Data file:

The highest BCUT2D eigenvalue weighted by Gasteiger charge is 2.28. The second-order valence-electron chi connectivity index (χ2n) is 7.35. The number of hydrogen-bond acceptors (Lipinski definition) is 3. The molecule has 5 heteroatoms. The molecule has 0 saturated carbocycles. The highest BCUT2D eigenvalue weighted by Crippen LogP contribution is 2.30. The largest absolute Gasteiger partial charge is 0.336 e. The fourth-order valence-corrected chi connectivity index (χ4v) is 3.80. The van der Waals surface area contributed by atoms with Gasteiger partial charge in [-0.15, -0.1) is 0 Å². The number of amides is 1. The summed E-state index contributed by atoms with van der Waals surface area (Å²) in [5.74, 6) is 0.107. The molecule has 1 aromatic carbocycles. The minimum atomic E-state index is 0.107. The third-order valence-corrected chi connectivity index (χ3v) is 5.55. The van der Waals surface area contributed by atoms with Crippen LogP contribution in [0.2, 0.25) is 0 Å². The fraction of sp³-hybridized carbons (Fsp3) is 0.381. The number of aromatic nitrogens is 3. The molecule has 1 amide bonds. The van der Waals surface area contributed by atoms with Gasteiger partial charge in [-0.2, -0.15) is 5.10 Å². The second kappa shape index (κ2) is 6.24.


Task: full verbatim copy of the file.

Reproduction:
The highest BCUT2D eigenvalue weighted by Gasteiger charge is 2.28. The second-order valence-electron chi connectivity index (χ2n) is 7.35. The number of hydrogen-bond acceptors (Lipinski definition) is 3. The molecule has 5 heteroatoms. The molecule has 0 saturated carbocycles. The highest BCUT2D eigenvalue weighted by Crippen LogP contribution is 2.30. The largest absolute Gasteiger partial charge is 0.336 e. The fourth-order valence-corrected chi connectivity index (χ4v) is 3.80. The van der Waals surface area contributed by atoms with Gasteiger partial charge in [-0.15, -0.1) is 0 Å². The number of amides is 1. The summed E-state index contributed by atoms with van der Waals surface area (Å²) in [5.74, 6) is 0.107. The molecule has 1 aromatic carbocycles. The minimum atomic E-state index is 0.107. The third-order valence-corrected chi connectivity index (χ3v) is 5.55. The van der Waals surface area contributed by atoms with Crippen LogP contribution in [0.2, 0.25) is 0 Å². The fraction of sp³-hybridized carbons (Fsp3) is 0.381. The number of aromatic nitrogens is 3. The molecule has 1 amide bonds. The van der Waals surface area contributed by atoms with Gasteiger partial charge in [-0.2, -0.15) is 5.10 Å². The second kappa shape index (κ2) is 6.24.